Now, St Elizabeth gives birth at the very end of month nine. So five months plus a part of a month is, with, observing below, the first number in parentheses counting 1, 2, 3, 4, 5, part, and the second number following it, the month number overall (10, 11...)

(1) 10
(2) 11
(3) 12
(4) 13
(5) 14
(part) 15

So Mary does indeed give birth somewhere within month 15!

Unfortunately, at least at first impression, this leaves us with a discrepancy of one: in the “parts” of Salvation history, Christ returns in part sixteen, whereas here we have Mary giving birth within month fifteen.

However, the seeming discrepancy can be worked out when we look at the deeper theology of the time of the end of the world and Christ’s Second Coming, as follows. Technically , Christ comes early. (“Behold, I come like a thief,” and again, “And if those days had not been shortened, no flesh should be saved. But for the sake of the elect, those days have been shortened). This means if part fifteen of Salvation history (the Great Apostasy and Tribulation, which immediately precedes 16, the Second Coming) was allowed to progress to its natural end, practically incurable sinful man would first martyr off every last Catholic, and then destroy themselves, since the fruit of a world that is spiritually dead is eventually physical death. We have seen this in the fact that had God not sent something analogous to the Flood, man would have died off because of their wickedness, which was not going to change since man had never had any chastisement in history before to consider as a threat.

Hence, Christ actually enters history early, before part 15 completes its natural trend. Hence, Christ technically reenters human history in phase 15! And, Mary gives birth to Christ, the Catholic Advent type of the Second Coming, within month 15 as well! Bingo!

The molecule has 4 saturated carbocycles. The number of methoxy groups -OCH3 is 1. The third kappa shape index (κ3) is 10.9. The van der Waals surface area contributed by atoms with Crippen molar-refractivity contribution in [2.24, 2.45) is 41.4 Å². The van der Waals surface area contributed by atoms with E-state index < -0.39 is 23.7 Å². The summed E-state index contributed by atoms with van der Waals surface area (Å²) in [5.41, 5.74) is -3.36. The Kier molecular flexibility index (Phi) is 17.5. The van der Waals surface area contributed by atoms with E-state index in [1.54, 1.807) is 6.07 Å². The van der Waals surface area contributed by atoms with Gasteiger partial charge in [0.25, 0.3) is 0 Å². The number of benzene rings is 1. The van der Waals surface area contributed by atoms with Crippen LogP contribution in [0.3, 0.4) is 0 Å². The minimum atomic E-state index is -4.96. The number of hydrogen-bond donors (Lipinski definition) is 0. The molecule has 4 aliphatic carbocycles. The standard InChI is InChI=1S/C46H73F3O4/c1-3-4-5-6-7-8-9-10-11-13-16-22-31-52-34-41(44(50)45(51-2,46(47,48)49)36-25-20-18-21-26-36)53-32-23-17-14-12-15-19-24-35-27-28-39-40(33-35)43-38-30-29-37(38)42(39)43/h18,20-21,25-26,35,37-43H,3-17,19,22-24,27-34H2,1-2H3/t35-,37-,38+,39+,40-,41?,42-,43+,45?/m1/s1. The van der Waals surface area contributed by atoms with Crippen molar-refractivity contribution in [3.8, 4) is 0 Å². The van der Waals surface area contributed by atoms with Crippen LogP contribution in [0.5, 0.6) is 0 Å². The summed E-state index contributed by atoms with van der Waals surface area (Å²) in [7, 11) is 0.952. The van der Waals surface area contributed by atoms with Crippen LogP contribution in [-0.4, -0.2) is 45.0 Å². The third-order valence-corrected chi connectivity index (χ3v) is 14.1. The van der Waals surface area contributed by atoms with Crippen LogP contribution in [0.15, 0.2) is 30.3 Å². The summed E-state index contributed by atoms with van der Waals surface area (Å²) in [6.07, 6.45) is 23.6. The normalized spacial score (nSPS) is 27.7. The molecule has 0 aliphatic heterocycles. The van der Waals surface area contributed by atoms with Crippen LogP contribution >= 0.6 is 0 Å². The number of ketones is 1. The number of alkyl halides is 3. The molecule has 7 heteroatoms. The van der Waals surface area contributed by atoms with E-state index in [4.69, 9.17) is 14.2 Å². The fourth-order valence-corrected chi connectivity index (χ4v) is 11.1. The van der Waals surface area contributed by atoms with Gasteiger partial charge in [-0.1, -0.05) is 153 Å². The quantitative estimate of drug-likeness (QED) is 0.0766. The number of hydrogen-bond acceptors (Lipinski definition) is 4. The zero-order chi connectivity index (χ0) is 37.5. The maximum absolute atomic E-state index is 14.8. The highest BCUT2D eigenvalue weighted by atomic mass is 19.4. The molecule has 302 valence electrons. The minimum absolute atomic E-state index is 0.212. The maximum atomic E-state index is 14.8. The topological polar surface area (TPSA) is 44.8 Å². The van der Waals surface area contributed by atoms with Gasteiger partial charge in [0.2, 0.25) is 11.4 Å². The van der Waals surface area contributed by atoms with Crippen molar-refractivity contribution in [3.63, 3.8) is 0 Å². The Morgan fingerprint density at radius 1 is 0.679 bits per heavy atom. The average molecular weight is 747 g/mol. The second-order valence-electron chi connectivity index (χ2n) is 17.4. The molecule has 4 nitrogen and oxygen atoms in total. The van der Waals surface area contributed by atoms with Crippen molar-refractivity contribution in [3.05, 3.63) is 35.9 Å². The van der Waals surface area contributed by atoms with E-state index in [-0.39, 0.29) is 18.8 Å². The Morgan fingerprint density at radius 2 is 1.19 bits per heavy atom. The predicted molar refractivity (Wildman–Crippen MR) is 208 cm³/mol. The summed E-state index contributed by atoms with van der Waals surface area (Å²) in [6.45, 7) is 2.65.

Now, for a mind-blowing corollary to the dethroning of the too-simplistic Augustinianism that we discussed in the beginning of this discourse: To reexamine the NT activity, with month 10 being the First Coming Coming of Jesus as we have seen, New Testament activity for the Church has four phases plus part of a fifth. This agrees with the Mystics Model:

NT

  1. Light: First Coming of Christ

(Day VI)
11. Darkness: Pagan Rome Persecutes
12. Light: Catholic Christendom, Doctrinal Development

(Day VII)
13. Darkness: Intermediate Gentile Secular Apostasy [today]
14. Light: Minor Chastisement, Gentile Renewal, Our Lady's Age of Peace [future to now]

(Day VIII)
15. Darkness: Great Apostasy, NT Antichrist [future to now]

Notice, however, this vindicates the Private Revelation scenario, not Augustine. In Augustine’s view, and the Church’s view for so long, although not dogmatic, the age of the Church only has three sub-parts, not five.

11. Darkness: Pagan Rome
12. Light: Main spread of the Gospel, fullness of Gentiles at end
13. Darkness: Great Apostasy, Antichrist, end of the world

If that were true, then Christ should have been born in the thirteenth month, not the fifteenth. Or in other words, conceived in the fourth month, not the sixth.

But, the mystics view is supported through this remarkable, multidimensional Joyful Mysteries’ Analogy: there is an extra day in Church history in the mystics’ view: the minor apostasy (our modern time) and the age of peace (the coming, future Triumph of Our Lady’s Heart for a glorious renewed Catholic civilization before the final apostasy).

This once again shows how Augustinianism must dismiss the eighth day or fuse it with the seventh, and the same for notes. The seventh day is eternity, not the eighth. The seventh and eighth notes of music are the same, for Augustinianism.

In conclusion, as the Church already sees the birth of Christ as a type of the second coming, the notion that other aspects of the first three joyful mysteries shed light on other portions of history is not far-fetched. We have seen that the analogies work perfectly with the Old Testament history and the New Testament if the mystics are right. They also fit perfectly with the rigorous analysis of salvation history we have developed, and the days of creation analogy, and the beast, and music.

What else can we say, but the Scriptures have left us unbelievable meaning of all human history, and that the Church may need to amend Augustine’s view in light of the now evident prophecies of mystics and perfect Scripture analogies!